05 Sep 2017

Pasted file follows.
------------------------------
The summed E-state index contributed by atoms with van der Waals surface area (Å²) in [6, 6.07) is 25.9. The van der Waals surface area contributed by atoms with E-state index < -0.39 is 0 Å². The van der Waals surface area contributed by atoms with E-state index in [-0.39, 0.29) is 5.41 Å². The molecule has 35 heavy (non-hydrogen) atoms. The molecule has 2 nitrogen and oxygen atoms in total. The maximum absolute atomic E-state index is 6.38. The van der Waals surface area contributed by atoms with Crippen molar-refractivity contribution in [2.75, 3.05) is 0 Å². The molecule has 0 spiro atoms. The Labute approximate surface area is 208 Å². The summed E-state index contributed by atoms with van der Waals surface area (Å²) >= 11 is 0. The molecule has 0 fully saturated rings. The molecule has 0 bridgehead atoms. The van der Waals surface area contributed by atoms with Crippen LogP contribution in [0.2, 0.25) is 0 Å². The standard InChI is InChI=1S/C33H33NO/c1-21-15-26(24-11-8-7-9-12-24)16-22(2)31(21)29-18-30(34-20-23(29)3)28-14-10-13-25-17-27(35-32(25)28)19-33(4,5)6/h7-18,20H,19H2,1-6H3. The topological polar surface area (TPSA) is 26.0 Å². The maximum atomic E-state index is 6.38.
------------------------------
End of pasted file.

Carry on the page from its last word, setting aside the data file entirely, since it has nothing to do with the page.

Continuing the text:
The latest chapter of the never-ending story of what to pay a worker when they are on a period of annual leave has been written, and the Employment Appeal tribunal (EAT) has been clear in concluding that voluntary over time should be included (in some circumstances) in the calculation of “normal remuneration”, and therefore ought to be paid when that individual takes annual leave (or at least for the first 4 weeks of leave, so as to reflect the entitlement that is provided for by the Working Time Directive (WTD)). Dudley Metropolitan Borough Council v Willetts and others, is the first binding decision in England and Wales on the issue of voluntary overtime. This case considered employees who were employed across various roles but who all had set hours dictated. In addition to those hours, they were able to dip in and out of a rota which gave them the opportunity to earn extra through on-call supplements and additional overtime, all of which was considered voluntary since they were free to choose whether to take on work to suit themselves. The Employment Tribunal decision, in the first instance, has been upheld by the EAT and their decision stipulates that for pay to be considered as “normal remuneration”, and therefore included when calculating holiday pay, it must have been paid over a sufficient period of time, be paid regularly, or be paid on a reoccurring basis. This sets an important precedent on the issue of what overtime should be considered when calculating holiday pay, but employers should still consider their position on a case by case basis giving considerations to appropriate factors affecting their workers and work structures. Previous case law which considered this issue has identified that the calculation of payment during periods of annual leave should take into account contractual requirements which are ‘intrinsically linked to the performance of the required tasks’ but that did not take account of ‘occasional or ancillary costs’. There has been some debate over whether voluntary overtime needed to be considered for the purposes of holiday pay calculations, with many employers viewing it as a chink of light to possibly avoid incurring further costs when it comes to workers taking leave. Unfortunately, this EAT decision has blacked out that light and moving forward normal remuneration will only disregard payments which are exceptional or not usually paid. Fundamentally the Tribunals have identified that narrow interpretation of “normal remuneration” only serves to put workers at a financial disadvantage and as such deters them from taking holiday. To that end, if there is payment made over a sufficient period of time, on a regular basis, say for one week each month or one week in every five weeks, even if it is not paid more frequently or even each week, then it ought to be factored in.
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